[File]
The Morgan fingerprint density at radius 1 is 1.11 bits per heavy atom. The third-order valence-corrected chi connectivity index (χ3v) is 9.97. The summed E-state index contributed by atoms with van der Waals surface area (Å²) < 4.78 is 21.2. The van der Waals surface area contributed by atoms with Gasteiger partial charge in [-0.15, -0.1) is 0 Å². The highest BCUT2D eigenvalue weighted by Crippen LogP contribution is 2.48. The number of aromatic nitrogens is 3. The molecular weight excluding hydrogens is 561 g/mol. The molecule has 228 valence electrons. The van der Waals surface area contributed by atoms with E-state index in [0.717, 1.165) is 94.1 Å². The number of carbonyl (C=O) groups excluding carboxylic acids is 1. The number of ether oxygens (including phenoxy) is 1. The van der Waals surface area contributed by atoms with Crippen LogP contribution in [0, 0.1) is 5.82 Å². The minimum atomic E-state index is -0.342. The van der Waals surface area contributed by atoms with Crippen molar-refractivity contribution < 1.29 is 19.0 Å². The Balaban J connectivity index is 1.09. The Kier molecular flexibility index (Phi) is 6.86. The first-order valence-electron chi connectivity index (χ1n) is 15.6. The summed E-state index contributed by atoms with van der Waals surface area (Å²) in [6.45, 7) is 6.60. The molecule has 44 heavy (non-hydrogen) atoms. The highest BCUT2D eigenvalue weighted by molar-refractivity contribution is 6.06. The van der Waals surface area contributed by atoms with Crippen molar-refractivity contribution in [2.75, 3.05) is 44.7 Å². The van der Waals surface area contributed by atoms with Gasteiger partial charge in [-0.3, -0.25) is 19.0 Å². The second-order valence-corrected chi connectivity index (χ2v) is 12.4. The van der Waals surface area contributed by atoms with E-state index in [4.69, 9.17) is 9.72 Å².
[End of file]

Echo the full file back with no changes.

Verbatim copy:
The Morgan fingerprint density at radius 1 is 1.11 bits per heavy atom. The third-order valence-corrected chi connectivity index (χ3v) is 9.97. The summed E-state index contributed by atoms with van der Waals surface area (Å²) < 4.78 is 21.2. The van der Waals surface area contributed by atoms with Gasteiger partial charge in [-0.15, -0.1) is 0 Å². The highest BCUT2D eigenvalue weighted by Crippen LogP contribution is 2.48. The number of aromatic nitrogens is 3. The molecular weight excluding hydrogens is 561 g/mol. The molecule has 228 valence electrons. The van der Waals surface area contributed by atoms with E-state index in [0.717, 1.165) is 94.1 Å². The number of carbonyl (C=O) groups excluding carboxylic acids is 1. The number of ether oxygens (including phenoxy) is 1. The van der Waals surface area contributed by atoms with Crippen LogP contribution in [0, 0.1) is 5.82 Å². The minimum atomic E-state index is -0.342. The van der Waals surface area contributed by atoms with Crippen molar-refractivity contribution < 1.29 is 19.0 Å². The Balaban J connectivity index is 1.09. The Kier molecular flexibility index (Phi) is 6.86. The first-order valence-electron chi connectivity index (χ1n) is 15.6. The summed E-state index contributed by atoms with van der Waals surface area (Å²) in [6.45, 7) is 6.60. The molecule has 44 heavy (non-hydrogen) atoms. The highest BCUT2D eigenvalue weighted by molar-refractivity contribution is 6.06. The van der Waals surface area contributed by atoms with Crippen molar-refractivity contribution in [2.75, 3.05) is 44.7 Å². The van der Waals surface area contributed by atoms with Gasteiger partial charge in [-0.3, -0.25) is 19.0 Å². The second-order valence-corrected chi connectivity index (χ2v) is 12.4. The van der Waals surface area contributed by atoms with E-state index in [4.69, 9.17) is 9.72 Å².